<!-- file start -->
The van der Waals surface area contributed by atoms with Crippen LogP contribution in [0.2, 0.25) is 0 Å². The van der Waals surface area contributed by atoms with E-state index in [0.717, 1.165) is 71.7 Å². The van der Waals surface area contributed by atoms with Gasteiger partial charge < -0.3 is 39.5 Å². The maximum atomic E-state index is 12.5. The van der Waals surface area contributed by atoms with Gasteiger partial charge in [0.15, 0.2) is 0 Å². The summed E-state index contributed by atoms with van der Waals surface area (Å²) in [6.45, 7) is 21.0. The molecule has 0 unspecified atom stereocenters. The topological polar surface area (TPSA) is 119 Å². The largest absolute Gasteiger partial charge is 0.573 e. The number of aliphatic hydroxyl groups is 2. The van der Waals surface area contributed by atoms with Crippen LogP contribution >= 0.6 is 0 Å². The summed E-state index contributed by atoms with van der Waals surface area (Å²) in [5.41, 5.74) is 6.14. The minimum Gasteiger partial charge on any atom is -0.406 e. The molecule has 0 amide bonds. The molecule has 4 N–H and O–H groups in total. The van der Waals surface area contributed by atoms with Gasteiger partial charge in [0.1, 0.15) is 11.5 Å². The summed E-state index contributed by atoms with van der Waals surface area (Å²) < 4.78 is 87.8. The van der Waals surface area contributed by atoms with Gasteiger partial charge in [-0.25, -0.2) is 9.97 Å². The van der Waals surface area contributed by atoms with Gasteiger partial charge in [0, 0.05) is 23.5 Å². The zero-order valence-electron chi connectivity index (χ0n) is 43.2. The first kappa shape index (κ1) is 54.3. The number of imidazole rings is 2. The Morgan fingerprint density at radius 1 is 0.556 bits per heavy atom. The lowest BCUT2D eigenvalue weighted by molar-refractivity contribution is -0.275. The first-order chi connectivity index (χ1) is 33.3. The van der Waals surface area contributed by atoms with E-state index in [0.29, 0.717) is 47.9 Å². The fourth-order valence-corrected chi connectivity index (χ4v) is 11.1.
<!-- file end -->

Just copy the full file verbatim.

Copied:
The van der Waals surface area contributed by atoms with Crippen LogP contribution in [0.2, 0.25) is 0 Å². The van der Waals surface area contributed by atoms with E-state index in [0.717, 1.165) is 71.7 Å². The van der Waals surface area contributed by atoms with Gasteiger partial charge < -0.3 is 39.5 Å². The maximum atomic E-state index is 12.5. The van der Waals surface area contributed by atoms with Gasteiger partial charge in [0.15, 0.2) is 0 Å². The summed E-state index contributed by atoms with van der Waals surface area (Å²) in [6.45, 7) is 21.0. The molecule has 0 unspecified atom stereocenters. The topological polar surface area (TPSA) is 119 Å². The largest absolute Gasteiger partial charge is 0.573 e. The number of aliphatic hydroxyl groups is 2. The van der Waals surface area contributed by atoms with Crippen LogP contribution >= 0.6 is 0 Å². The summed E-state index contributed by atoms with van der Waals surface area (Å²) in [5.41, 5.74) is 6.14. The minimum Gasteiger partial charge on any atom is -0.406 e. The molecule has 0 amide bonds. The molecule has 4 N–H and O–H groups in total. The van der Waals surface area contributed by atoms with Gasteiger partial charge in [0.1, 0.15) is 11.5 Å². The summed E-state index contributed by atoms with van der Waals surface area (Å²) < 4.78 is 87.8. The van der Waals surface area contributed by atoms with Gasteiger partial charge in [-0.25, -0.2) is 9.97 Å². The van der Waals surface area contributed by atoms with Gasteiger partial charge in [0, 0.05) is 23.5 Å². The zero-order valence-electron chi connectivity index (χ0n) is 43.2. The first kappa shape index (κ1) is 54.3. The number of imidazole rings is 2. The Morgan fingerprint density at radius 1 is 0.556 bits per heavy atom. The lowest BCUT2D eigenvalue weighted by molar-refractivity contribution is -0.275. The first-order chi connectivity index (χ1) is 33.3. The van der Waals surface area contributed by atoms with E-state index in [0.29, 0.717) is 47.9 Å². The fourth-order valence-corrected chi connectivity index (χ4v) is 11.1.